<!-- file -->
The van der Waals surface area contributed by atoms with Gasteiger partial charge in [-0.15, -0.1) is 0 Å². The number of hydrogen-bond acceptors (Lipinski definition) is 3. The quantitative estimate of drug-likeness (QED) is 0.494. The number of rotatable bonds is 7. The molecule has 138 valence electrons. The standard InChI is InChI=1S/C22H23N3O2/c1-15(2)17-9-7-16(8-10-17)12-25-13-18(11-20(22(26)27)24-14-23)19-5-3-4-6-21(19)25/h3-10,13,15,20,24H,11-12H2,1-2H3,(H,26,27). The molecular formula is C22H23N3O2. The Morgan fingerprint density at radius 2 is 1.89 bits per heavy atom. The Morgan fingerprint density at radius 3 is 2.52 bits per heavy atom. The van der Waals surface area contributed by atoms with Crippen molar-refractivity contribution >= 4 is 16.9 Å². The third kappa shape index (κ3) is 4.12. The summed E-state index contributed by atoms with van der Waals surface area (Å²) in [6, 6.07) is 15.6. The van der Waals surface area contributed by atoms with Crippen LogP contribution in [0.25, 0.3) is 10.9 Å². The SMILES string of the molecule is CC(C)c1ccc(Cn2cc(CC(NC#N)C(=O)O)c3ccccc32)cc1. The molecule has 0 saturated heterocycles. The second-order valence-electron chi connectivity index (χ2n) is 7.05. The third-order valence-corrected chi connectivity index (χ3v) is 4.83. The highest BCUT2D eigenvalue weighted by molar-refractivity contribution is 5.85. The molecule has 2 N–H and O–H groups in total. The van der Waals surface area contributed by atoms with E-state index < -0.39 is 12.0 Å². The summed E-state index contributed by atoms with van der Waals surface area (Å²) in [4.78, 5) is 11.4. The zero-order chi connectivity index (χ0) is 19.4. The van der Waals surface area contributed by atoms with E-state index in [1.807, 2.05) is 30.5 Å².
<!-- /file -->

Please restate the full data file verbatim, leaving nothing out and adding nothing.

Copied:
The van der Waals surface area contributed by atoms with Gasteiger partial charge in [-0.15, -0.1) is 0 Å². The number of hydrogen-bond acceptors (Lipinski definition) is 3. The quantitative estimate of drug-likeness (QED) is 0.494. The number of rotatable bonds is 7. The molecule has 138 valence electrons. The standard InChI is InChI=1S/C22H23N3O2/c1-15(2)17-9-7-16(8-10-17)12-25-13-18(11-20(22(26)27)24-14-23)19-5-3-4-6-21(19)25/h3-10,13,15,20,24H,11-12H2,1-2H3,(H,26,27). The molecular formula is C22H23N3O2. The Morgan fingerprint density at radius 2 is 1.89 bits per heavy atom. The Morgan fingerprint density at radius 3 is 2.52 bits per heavy atom. The van der Waals surface area contributed by atoms with Crippen molar-refractivity contribution >= 4 is 16.9 Å². The third kappa shape index (κ3) is 4.12. The summed E-state index contributed by atoms with van der Waals surface area (Å²) in [6, 6.07) is 15.6. The van der Waals surface area contributed by atoms with Crippen LogP contribution in [0.25, 0.3) is 10.9 Å². The SMILES string of the molecule is CC(C)c1ccc(Cn2cc(CC(NC#N)C(=O)O)c3ccccc32)cc1. The molecule has 0 saturated heterocycles. The second-order valence-electron chi connectivity index (χ2n) is 7.05. The third-order valence-corrected chi connectivity index (χ3v) is 4.83. The highest BCUT2D eigenvalue weighted by molar-refractivity contribution is 5.85. The molecule has 2 N–H and O–H groups in total. The van der Waals surface area contributed by atoms with E-state index < -0.39 is 12.0 Å². The summed E-state index contributed by atoms with van der Waals surface area (Å²) in [4.78, 5) is 11.4. The zero-order chi connectivity index (χ0) is 19.4. The van der Waals surface area contributed by atoms with E-state index in [1.807, 2.05) is 30.5 Å².